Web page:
OK, first let's wrap up what I've done with the steering knuckles and the preload with the alternate specs, and all that. I pulled them apart again, and took out one more shim all around, which puts them at right about 12 pounds of pull both sides. Herk, what you say makes good sense. And I thought about it too - the part number for these pivot bearings and cups are the same, 1941 to 1971, at least for replacement. So when they revised to a higher figure, that should logically be retroactive, it's the same parts. That helped me decide to go tighter. But now I'm down to zero shims left on the drivers side, and I want to keep both sides the same, so looks like it's going to be 12 lbs!

OK, did that, torqued them and called it done. Then I went to the next thing - installing the grease seals. That seemed pretty straight forward, and it was. And with a coat of grease on the "big balls" (yes, my axle has big balls....hehehe) - they turned a whole lot easier, they felt reasonable. Grease matters.

So then I turned them back and forth, feeling how they felt (pretty good and smooth) and I was getting happier, and even starting to think about tie rods and a drag link.

BUT THEN - when I turned the drivers side all the way to the right - it got stuck there. I tugged and pulled, looked at things, and it looked OK. Got it pulled loose and turning again. Did it again, and it stuck again, and I couldn't get it off of the full right turn position.... This is on the drivers side. So now we need some background info.

I have to confess some things here. This truck was rough. It clearly got run into the ground and parked for a reason. Or a bunch of reasons. The old cowboy definitely got his money's worth out of it - and he wasn't wasting any money on routine maintenance those last few years, either! It got permanently parked in 1962, that's a known fact from surviving family still on the property in Oklahoma where I got it. Sat for 55 years. OK, that's fine, I understand that's what I bought when I bought it.

So back when it was on (and off) the road, the drivers side axle (it had the Bendix "5 balls" axles in it) had busted apart at the steering u-joint. He then obviously went to just 2 wheel drive after that. They just removed the outer section of the driver side axle. (That's why the other hub just had a soup can on it, remember that story, Scramboleer?) And he broke the left leaf spring, main leaf, and it all dropped down on the frame. And that in turn broke the plate across the front of the engine at the motor mount - because the engine plate was trying to hold up the weight of the left side of the truck after the spring busted. I imagine all this happened in a fairly close time frame. It would hardly have been driveable with all that going on.

So that busted axle banged around inside the (driver side) Big Ball of the knuckle, and moved some metal around, not in a good way. When I started out, I had to clean that up in there, get rid of burrs and smooth things so the new (Spicer) axle would clear everything and be happy turning in there. I also had to knurl the upper bearing cup bore, because it wouldn't seat/grab any longer. But the knurling and some green goop have held it tight,and it all lines up true.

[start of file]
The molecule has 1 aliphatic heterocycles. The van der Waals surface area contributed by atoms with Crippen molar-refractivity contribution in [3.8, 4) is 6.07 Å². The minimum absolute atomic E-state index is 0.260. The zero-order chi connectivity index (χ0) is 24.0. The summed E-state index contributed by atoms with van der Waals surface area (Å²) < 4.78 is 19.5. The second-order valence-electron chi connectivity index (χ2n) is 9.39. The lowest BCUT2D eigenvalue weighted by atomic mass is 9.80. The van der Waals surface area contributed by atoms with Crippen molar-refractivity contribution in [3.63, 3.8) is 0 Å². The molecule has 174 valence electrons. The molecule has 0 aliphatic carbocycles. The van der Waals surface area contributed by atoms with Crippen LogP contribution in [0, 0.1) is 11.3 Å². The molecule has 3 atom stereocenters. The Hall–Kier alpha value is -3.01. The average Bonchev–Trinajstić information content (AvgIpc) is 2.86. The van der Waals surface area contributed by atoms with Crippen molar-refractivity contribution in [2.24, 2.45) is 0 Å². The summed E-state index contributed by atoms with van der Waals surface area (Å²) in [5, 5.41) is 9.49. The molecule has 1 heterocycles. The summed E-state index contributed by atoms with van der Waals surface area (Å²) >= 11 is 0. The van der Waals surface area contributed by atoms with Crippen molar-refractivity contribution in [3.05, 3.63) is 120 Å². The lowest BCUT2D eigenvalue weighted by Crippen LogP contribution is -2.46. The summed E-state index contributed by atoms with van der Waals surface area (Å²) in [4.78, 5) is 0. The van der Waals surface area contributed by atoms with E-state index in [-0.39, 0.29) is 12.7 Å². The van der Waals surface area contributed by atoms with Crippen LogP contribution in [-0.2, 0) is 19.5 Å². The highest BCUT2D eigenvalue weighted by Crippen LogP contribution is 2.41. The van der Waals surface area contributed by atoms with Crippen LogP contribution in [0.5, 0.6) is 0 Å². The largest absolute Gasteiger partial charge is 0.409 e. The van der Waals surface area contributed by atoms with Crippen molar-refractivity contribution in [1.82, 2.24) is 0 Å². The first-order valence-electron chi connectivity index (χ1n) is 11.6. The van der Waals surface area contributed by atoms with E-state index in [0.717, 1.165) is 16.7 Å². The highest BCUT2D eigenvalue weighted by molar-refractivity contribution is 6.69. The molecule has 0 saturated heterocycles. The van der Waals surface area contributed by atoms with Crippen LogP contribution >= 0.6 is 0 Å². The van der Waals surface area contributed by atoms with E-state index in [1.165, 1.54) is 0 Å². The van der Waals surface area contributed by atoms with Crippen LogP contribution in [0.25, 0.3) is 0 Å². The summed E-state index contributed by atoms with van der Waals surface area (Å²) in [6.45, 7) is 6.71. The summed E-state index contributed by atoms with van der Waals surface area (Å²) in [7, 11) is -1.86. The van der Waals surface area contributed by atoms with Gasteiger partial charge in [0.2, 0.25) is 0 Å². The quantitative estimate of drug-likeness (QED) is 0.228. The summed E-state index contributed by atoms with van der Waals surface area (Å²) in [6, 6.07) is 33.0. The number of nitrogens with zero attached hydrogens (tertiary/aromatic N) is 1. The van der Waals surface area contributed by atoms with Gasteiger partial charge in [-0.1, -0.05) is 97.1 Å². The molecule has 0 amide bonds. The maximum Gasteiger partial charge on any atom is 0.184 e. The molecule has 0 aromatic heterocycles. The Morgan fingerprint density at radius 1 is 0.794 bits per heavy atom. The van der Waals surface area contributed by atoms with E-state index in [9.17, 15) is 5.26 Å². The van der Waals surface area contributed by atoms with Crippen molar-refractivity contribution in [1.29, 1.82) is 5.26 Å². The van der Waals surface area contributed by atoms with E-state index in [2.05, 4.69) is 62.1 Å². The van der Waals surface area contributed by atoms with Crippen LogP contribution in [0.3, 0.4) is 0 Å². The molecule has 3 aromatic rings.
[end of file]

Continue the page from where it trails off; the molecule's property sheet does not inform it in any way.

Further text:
So - back to the knuckle being "stuck" now - I determined from studying inside that the rubber seal had gone PAST the edge of the ball, and dropped inside where it doesn't belong, jamming and preventing it from turning back. I pulled off the felt and the retainer. It's hard to get a good photo of the problem, but here's a couple, inside first - that's where I drew with a black Sharpie to show where the seal has intruded -



And from the outside, you can see it falling in, marked with chalk here. It's gone past the point where it shouldn't go -



My first big concern was that some of the grinding on the outer edges of the Big Ball circumference had gone too far. That it no longer extended as far as it needed to for the seal to work right.

I took the seals all back apart and pulled the knuckles back off. But as looked at them closely, the original "edge" was still there - the grinding and smoothing have only been done on the INSIDE, so shouldn't affect the surface area where the seal moves on. I measured and compared both sides in every way I could think of (passenger side was not damaged), and they are the SAME. That outer contour is unchanged from the old inside damage.



Here's the inside, you can see the evidence of the old damage and the "smoothing out" that's been done.



So next I started to try and understand if somehow it was turning too FAR - what made it stop. And it kind of looks like the interior boss of one of the hub bolts is the thing that stops the rotation. I see that happening on the passenger"good" side, too. (I know there is also the bolt on the axle housing that serves as a stop - but that's for turning the other direction.) -



And on the interior of the knuckle housing, that boss IS damaged and ground away a bit on that particular bolt hole - that's the hole just right of center in the photo below. Although there is still plenty of meat, and SOME of it is as tall as the original position.



So what have I got? I know the REAL answer is maybe go get a better axle housing, but then I just spent a month building a diff for nothing! I want to make this work. I was thinking of building up weld and filing and grinding it to shape to extend the ball edge - but I don't think that is what is needed now. Maybe build up that boss where the hub bolt threads in, to make it stop sooner?

Or am I maybe being stupid and this is something about how I have installed the seal wrong, or a common problem (I hope!!) that others have had.....

Told you this was going to be a long one!